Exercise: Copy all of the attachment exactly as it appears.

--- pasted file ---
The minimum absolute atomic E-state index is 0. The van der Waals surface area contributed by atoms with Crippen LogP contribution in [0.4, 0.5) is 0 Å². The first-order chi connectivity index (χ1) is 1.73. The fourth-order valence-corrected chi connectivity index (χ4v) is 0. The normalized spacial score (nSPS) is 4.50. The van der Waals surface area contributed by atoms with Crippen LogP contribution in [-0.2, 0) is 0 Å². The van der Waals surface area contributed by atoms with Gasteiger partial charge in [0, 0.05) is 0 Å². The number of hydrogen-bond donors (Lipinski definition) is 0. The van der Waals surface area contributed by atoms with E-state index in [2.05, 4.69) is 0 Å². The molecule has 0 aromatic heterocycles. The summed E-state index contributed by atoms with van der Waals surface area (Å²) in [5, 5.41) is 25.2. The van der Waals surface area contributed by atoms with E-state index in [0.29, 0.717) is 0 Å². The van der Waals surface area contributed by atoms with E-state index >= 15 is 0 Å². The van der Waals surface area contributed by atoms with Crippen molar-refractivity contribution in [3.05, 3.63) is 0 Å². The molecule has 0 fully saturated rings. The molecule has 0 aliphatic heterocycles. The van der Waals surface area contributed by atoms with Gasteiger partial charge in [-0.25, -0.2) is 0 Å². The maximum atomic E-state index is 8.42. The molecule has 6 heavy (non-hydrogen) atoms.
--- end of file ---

The minimum absolute atomic E-state index is 0. The van der Waals surface area contributed by atoms with Crippen LogP contribution in [0.4, 0.5) is 0 Å². The first-order chi connectivity index (χ1) is 1.73. The fourth-order valence-corrected chi connectivity index (χ4v) is 0. The normalized spacial score (nSPS) is 4.50. The van der Waals surface area contributed by atoms with Crippen LogP contribution in [-0.2, 0) is 0 Å². The van der Waals surface area contributed by atoms with Gasteiger partial charge in [0, 0.05) is 0 Å². The number of hydrogen-bond donors (Lipinski definition) is 0. The van der Waals surface area contributed by atoms with E-state index in [2.05, 4.69) is 0 Å². The molecule has 0 aromatic heterocycles. The summed E-state index contributed by atoms with van der Waals surface area (Å²) in [5, 5.41) is 25.2. The van der Waals surface area contributed by atoms with E-state index in [0.29, 0.717) is 0 Å². The van der Waals surface area contributed by atoms with E-state index >= 15 is 0 Å². The van der Waals surface area contributed by atoms with Crippen molar-refractivity contribution in [3.05, 3.63) is 0 Å². The molecule has 0 fully saturated rings. The molecule has 0 aliphatic heterocycles. The van der Waals surface area contributed by atoms with Gasteiger partial charge in [-0.25, -0.2) is 0 Å². The maximum atomic E-state index is 8.42. The molecule has 6 heavy (non-hydrogen) atoms.